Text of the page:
1. Probing Repetitive Firing in Pyramidal Neurons
Steven A. Prescott, Stéphanie Ratté, Yves De Koninck, and Terrence J. Sejnowski
In response to a continuous stimulus, some neurons slow their firing rate, an adaptation process that is mediated by slow, voltage-dependent potassium channels such as IM and IAHP. This week, Prescott et al. show that adaptation can be modulated by membrane conductance, or shunting, as occurs with background synaptic activity. In experiments and simulations, adaptation was sufficient to interrupt firing in CA1 pyramidal neurons when membrane conductance was high, but firing persisted when conductance was low. According to their model, shunting, by increasing the voltage threshold for spike generation, also enhances subthreshold activation of IM, which in turn abolishes repetitive firing. Because adaptation can minimize background spiking, the nonlinear interaction between shunting and adaptation can make for a more precise neuronal response at low firing rates by acting like a coincidence detector rather than an integrator.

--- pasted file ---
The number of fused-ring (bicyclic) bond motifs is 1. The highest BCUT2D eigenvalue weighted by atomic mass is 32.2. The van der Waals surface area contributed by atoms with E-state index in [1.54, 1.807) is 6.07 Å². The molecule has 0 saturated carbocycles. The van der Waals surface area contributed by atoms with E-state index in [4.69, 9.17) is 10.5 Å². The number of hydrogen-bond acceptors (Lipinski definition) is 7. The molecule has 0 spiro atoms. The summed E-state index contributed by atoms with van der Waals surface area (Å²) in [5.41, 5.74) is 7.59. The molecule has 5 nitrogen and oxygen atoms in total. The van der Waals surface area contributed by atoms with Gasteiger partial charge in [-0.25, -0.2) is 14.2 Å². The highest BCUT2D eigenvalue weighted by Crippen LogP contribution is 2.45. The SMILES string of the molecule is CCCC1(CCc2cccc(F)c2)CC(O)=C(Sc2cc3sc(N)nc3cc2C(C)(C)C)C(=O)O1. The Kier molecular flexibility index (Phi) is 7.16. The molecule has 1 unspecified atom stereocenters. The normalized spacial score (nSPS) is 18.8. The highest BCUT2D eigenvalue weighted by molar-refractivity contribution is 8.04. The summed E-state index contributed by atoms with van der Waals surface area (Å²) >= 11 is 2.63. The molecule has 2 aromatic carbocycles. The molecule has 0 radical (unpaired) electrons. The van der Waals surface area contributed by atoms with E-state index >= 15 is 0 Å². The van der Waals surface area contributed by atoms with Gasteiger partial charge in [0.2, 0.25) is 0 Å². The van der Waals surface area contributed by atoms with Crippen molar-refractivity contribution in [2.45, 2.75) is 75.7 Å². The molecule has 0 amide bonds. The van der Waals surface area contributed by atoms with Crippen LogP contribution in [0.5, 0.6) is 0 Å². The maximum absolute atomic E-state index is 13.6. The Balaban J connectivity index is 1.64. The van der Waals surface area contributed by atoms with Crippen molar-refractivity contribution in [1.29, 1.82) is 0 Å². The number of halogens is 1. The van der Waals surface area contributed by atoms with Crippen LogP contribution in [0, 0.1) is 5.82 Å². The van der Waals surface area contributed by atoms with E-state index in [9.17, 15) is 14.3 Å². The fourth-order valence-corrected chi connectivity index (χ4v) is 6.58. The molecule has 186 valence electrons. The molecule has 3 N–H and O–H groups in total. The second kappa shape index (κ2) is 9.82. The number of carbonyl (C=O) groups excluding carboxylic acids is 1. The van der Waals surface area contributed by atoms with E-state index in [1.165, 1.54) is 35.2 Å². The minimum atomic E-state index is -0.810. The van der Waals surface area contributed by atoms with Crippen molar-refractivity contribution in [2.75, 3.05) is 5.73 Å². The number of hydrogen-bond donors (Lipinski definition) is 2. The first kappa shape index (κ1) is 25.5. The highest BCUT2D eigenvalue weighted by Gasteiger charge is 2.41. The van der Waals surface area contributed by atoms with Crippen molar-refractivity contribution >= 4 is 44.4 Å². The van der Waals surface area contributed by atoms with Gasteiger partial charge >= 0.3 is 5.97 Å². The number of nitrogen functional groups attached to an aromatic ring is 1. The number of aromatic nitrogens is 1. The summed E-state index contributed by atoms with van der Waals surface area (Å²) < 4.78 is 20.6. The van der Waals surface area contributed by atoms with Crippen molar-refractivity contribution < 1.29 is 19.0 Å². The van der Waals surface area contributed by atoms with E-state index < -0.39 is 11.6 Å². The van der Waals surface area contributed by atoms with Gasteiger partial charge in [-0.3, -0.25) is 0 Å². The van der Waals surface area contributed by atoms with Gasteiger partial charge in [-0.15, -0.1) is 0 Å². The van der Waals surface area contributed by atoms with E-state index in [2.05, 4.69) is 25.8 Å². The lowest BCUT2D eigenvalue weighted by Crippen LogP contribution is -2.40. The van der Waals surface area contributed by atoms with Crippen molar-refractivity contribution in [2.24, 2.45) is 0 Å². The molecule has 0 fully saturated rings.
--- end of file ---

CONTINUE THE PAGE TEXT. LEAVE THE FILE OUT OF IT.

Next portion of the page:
2. A Well-Rounded View of the Fly Synapse
Natasha M. Viquez, Caroline R. Li, Yogesh P. Wairkar, and Aaron DiAntonio
Fly fishing in St. Louis can be quite interesting it appears. This week, Viquez et al. went fishing for regulators of the Drosophila neuromuscular junction (NMJ) and pulled out a subunit of protein phosphatase 2A (PP2A), a serine threonine phosphatase required for many cellular processes. The authors generated >2500 transposable P-element insertion lines in which the yeast upstream activating sequence promoter was randomly inserted into the fly genome. After selecting lines with altered synapse morphology, they identified four in which the P-element insertion was positioned to overexpress the gene encoding the regulatory B′ subunit of PP2A. Null mutants of the gen
Contact: Sara Harris
Society for Neuroscience